The bad signs started surfacing as soon as the applause quieted in Cairo. Obama called for a "new beginning between the United States and Muslims." Within hours, Iran's Supreme Leader, Ali Khamenei, dismissed "beautiful speeches," saying the people of the region "deeply hate America."
As a candidate, Obama promised to work tirelessly to advance democracy. But when pro-democracy uprisings erupted across the Middle East, it turned out some of their intended targets, such as Hosni Mubarak of Egypt and King Hamad bin isa al-Khalifa of Bahrain, were close friends of Washington's.
The president offered his support for the protesters in some, not all, cases. His lukewarm and inconsistent response fell short of enthusiasm. In 2009, when protesters took to the streets in Iran, demonstrating against an election they said was manipulated, Obama kept quiet for too long. The approach has done much to remove the halo that floated above the candidate. His standing with Arabs also suffered when he backed down from demands that Israel stop settlement construction on land it captured in the 1967 war.
Obama's plan for smart diplomacy relied on more than speeches. An important part of the strategy focused on turning Syria.
Washington had frozen out the regime of Bashar al-Assad, a close ally of Tehran's and of groups classified as terrorist by the U.S., such as Hamas and Hezbullah. The plan was to entice al-Assad with the prospect of normal relations. In exchange, al-Assad was supposed to turn his back on Iran, stop interfering with U.S. efforts in Iraq and cut off support for groups that refused to accept the existence of Israel.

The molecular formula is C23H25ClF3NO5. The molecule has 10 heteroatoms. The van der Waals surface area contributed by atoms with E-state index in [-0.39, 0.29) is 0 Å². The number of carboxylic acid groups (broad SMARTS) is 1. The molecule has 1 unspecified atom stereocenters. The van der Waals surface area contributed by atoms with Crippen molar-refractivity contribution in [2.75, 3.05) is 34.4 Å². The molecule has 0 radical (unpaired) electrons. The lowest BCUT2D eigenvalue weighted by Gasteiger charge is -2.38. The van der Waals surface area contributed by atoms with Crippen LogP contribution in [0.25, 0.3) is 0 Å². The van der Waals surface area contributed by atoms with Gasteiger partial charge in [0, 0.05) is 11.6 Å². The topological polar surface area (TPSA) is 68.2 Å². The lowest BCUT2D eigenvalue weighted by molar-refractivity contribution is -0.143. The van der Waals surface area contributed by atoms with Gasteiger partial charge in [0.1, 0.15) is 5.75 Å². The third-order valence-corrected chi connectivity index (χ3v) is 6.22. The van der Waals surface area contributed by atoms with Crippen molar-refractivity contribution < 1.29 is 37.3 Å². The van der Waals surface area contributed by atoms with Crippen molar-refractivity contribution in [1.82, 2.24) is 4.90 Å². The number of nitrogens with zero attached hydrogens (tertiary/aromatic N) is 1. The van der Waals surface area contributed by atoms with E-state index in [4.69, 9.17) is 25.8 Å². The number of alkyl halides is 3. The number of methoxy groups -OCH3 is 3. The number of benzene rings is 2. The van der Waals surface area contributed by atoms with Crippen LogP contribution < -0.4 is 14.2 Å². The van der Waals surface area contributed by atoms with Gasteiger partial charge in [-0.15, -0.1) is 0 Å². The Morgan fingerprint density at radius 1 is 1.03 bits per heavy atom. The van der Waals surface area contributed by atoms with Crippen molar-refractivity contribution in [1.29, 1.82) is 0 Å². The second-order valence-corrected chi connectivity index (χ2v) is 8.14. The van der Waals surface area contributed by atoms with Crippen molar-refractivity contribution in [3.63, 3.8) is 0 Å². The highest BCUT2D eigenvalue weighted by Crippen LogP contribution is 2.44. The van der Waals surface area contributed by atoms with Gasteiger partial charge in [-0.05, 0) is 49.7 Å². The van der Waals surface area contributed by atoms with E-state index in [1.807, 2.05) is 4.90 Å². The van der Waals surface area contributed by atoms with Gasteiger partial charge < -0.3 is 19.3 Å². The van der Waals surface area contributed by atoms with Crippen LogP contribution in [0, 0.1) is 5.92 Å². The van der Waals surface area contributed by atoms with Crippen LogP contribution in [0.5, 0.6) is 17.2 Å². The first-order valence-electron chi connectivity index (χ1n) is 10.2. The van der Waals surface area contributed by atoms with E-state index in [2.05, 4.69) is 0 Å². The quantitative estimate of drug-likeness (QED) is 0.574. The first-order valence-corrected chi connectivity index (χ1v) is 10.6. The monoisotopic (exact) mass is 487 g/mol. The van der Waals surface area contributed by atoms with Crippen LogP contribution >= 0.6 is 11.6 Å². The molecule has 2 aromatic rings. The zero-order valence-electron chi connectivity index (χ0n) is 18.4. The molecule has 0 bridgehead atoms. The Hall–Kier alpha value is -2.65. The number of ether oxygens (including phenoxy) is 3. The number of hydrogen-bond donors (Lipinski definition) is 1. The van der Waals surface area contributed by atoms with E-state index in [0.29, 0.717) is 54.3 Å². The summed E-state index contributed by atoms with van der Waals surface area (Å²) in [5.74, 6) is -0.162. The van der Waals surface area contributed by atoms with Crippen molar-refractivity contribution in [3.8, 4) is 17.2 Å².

Washington made its overtures but received nothing in return. The supposedly moderate al-Assad regime is now butchering Syrian protesters, and Washington has lost any illusions that diplomatic contact with al-Assad can lead to peace and stability in the Middle East.
Despite efforts to persuade Iran to stop nuclear enrichment, the United Nations atomic watchdog agency will report this week that Tehran, in fact, is working to develop nuclear weapons for military use. It amounts to confirmation that Obama's conciliatory policy towards Iran failed. And will add to tensions that had already escalated last month after federal prosecutors charged that elements in Iran allegedly plotted to kill the Saudi ambassador in Washington.
Diplomacy has also proved fruitless in bringing peace between Israelis and Palestinians. It seems nobody, not even Obama, believes that his vaunted rhetorical gifts can change the world and bring peace.
In fairness, he never said he was a pacifist. His supporters somehow convinced themselves he secretly shared their views.
Now, as he prepares for another election, nobody can accuse Obama of inexperience. He has learned the hard realities of a world in which difficult conflicts cannot be resolved by words, even brilliant, inspired words, unless accompanied by more tangible tools of persuasion. His critics may call him many things, but naïve is not one of them.
The opinions expressed in this commentary are solely those of Frida Ghitis.